The company’s recently-released Gage Storm Runner rainwear is even lighter weight than the Weather Watch series. The product features a lightweight yet durable 2.0 layer nylon ripstop shell with a waterproof/breathable barrier and Durable Water Resistant finish to keep wearers dry and comfortable in anything from light mist to driving rain. Together, the jacket and pants weigh less than 26 ounces combined. “It’s so light, you can forget you have it on,” says Jackson.

Regarding trends in rainwear design, Jackson says layering is what’s important. “There have also been tweaks in hood and cuff design - we have a built-in neoprene cuff that can either slow down or stop the intrusion of water if your arms are raised over your head. So there are those types of small innovations that take place but a lot of that comes from the fact that we talk to fishermen but we’re also fishermen ourselves, so we have a real appreciation for what these guys go through. If there is anything that gives us a leg up, it’s that.”

David Stevens, clothing buyer for Englund Marine and Industrial Supply in Astoria, Oregon, a company that carries a wide range of commercial fishermen clothing and processing supplies, reports that one of their most popular selling brands is Grundéns Gage Weather Watch rain gear which is lighter than traditional rain gear. “The only downfall to the heavier garments are that they are hard to work in. Gage is lightweight and breathable, and in many cases, the prices are lower than the PVC heavy stuff, so guys are buying a couple of sets where they would only buy one before.”

He says the Gage series and Guy Cotten’s Arctic Hoodie have been the two products that have sold well, especially for people in Alaska. XTRATUF boots and Bogs’ Ultra Classic High boots are also among favorites. “The 720 Atlas Gloves are also very popular,” he says. “They are a Nitrile dipped glove with a rough textured finish and excellent grip. They are a little thinner than others on the market but they are durable and a lot of time the guys will use a cotton Thermax liner underneath for warmth. The 620 gloves, which are orange doubled dipped Vinyl, and the 660s which are blue triple dipped Vinyl, are the same style, but the blue is thicker and more durable. Most guys will use the blue ones during crab season when they need a little extra warmth. The orange ones are used more for the summer months for gillnet fishing.”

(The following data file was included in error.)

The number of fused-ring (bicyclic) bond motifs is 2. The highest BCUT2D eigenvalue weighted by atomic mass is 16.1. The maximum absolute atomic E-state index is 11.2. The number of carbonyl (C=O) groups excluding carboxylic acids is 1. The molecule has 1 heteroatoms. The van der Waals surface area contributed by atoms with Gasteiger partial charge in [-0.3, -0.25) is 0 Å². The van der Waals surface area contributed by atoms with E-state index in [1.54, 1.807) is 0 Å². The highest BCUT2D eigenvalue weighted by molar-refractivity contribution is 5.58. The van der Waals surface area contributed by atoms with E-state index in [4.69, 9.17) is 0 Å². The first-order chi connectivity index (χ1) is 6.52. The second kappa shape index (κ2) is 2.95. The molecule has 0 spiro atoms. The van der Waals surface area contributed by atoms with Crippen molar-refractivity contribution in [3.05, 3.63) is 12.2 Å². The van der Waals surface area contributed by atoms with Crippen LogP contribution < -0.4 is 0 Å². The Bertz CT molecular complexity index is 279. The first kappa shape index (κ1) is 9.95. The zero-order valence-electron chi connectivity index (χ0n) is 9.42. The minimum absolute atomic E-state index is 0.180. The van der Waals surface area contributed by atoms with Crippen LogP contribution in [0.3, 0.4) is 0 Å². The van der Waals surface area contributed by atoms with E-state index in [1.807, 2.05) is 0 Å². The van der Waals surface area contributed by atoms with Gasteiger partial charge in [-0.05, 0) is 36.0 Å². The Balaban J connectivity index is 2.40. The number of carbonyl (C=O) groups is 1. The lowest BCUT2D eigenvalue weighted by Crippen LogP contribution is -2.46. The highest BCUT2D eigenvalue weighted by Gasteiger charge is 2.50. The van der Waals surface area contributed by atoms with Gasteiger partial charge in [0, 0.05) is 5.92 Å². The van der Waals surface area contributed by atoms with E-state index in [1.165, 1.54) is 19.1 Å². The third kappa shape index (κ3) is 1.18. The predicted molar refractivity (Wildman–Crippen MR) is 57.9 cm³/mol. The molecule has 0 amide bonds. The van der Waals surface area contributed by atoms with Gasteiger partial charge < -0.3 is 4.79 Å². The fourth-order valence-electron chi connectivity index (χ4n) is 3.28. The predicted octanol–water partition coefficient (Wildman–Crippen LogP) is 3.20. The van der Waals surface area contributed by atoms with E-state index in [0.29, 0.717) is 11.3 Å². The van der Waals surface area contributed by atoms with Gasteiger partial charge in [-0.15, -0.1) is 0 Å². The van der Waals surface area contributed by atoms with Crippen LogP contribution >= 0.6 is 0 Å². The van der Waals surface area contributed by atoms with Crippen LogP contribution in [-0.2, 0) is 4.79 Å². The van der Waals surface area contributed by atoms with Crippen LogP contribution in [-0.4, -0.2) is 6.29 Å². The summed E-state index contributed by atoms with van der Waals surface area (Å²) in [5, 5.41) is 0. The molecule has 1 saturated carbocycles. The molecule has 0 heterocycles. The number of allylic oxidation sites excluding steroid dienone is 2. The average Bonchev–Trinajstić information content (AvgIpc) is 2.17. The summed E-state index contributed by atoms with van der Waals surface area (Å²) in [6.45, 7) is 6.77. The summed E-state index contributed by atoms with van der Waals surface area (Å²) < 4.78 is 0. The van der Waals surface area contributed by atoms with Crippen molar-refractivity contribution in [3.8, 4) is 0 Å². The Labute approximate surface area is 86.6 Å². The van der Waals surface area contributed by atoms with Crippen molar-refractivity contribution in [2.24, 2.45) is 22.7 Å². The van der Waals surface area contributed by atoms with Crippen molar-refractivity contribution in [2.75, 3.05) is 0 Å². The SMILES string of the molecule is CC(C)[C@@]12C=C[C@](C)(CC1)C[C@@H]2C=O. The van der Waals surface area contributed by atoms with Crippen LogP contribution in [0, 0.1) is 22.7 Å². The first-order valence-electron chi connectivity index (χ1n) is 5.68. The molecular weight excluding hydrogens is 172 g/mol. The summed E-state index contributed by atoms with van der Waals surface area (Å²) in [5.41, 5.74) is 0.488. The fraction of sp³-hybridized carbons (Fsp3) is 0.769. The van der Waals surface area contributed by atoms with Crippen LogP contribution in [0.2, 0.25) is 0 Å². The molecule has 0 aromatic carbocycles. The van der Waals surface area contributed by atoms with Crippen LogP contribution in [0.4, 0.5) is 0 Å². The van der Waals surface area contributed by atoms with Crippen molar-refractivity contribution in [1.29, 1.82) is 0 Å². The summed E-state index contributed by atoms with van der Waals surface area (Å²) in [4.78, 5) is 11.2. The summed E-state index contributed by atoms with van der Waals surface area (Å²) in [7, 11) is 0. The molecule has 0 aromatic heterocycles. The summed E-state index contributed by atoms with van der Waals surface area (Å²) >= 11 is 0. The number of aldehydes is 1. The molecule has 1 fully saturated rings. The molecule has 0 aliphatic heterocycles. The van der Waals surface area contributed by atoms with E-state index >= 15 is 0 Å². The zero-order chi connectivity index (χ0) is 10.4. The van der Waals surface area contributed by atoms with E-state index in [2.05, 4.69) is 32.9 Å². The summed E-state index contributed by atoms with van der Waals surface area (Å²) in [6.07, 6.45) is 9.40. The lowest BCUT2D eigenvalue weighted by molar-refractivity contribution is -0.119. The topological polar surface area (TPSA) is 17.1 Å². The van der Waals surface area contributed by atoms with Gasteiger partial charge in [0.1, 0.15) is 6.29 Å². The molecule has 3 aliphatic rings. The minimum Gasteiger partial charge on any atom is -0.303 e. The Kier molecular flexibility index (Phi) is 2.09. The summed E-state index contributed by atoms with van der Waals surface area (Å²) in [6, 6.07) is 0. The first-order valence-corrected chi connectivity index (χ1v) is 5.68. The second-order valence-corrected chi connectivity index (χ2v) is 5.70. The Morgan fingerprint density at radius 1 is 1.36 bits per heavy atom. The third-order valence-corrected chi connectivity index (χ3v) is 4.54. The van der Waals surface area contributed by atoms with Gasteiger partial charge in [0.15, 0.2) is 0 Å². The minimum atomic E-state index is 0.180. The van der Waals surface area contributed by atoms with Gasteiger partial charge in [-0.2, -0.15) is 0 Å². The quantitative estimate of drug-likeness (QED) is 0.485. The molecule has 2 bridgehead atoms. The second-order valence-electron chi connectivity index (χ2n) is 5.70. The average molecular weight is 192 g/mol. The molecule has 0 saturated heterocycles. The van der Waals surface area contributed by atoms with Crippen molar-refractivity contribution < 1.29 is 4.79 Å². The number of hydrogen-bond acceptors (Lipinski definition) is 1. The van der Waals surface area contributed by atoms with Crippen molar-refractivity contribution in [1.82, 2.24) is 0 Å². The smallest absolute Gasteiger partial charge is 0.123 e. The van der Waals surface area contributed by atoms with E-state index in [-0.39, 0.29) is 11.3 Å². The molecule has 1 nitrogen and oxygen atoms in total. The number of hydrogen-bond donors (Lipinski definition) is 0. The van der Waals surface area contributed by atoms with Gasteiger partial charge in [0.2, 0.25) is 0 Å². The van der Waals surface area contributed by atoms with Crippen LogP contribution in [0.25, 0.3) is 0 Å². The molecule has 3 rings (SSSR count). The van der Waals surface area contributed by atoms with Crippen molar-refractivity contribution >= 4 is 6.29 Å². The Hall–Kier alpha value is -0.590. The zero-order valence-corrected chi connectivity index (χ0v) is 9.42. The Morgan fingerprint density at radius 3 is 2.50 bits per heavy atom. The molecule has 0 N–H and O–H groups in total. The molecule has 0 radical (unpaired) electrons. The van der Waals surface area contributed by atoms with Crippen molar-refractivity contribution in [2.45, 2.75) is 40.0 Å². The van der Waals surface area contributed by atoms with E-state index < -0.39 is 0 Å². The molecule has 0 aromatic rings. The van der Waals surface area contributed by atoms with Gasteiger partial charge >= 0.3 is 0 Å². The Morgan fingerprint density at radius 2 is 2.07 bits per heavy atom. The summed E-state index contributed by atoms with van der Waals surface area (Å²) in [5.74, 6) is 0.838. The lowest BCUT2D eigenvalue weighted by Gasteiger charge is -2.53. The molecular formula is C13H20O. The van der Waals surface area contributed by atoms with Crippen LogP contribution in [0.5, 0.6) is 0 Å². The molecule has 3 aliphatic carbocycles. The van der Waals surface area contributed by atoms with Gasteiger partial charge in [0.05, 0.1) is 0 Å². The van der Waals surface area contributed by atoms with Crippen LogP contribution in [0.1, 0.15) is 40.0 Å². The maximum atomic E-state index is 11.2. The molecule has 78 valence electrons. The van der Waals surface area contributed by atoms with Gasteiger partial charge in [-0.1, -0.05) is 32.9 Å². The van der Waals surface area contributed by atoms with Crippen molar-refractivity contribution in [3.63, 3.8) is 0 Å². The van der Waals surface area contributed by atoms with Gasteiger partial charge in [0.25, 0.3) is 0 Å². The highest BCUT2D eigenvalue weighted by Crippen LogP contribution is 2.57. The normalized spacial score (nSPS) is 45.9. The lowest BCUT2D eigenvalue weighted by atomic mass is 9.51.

Helly Hansen’s Nusfjord series of .050-mm heavy-duty rainwear is great for the user that likes the really heavy duty open cotton-back material. The Nusfjord jackets have the inset cuff, which stops the water from running up the sleeve, and the heavy-duty bibs are also very popular for their chemical-resistance and durability. “This series is very tear-resistant, abrasion-resistant and very soft and flexible,” says Paul Aiken, Director of Sales and Marketing, Work Wear, Helly Hansen (US), Inc in Auburn, Washington.

The company’s .045-mm Highliner jacket and bib, also abrasion- and chemical-resistant, was specially made in the 1950s after fishermen requested a garment that had the capacity to tear if, for instance, a hook got caught in the material. The product is offered in both yellow and green. “We sell thousands of pieces a year, mostly to commercial fishermen and commercial crabbers.”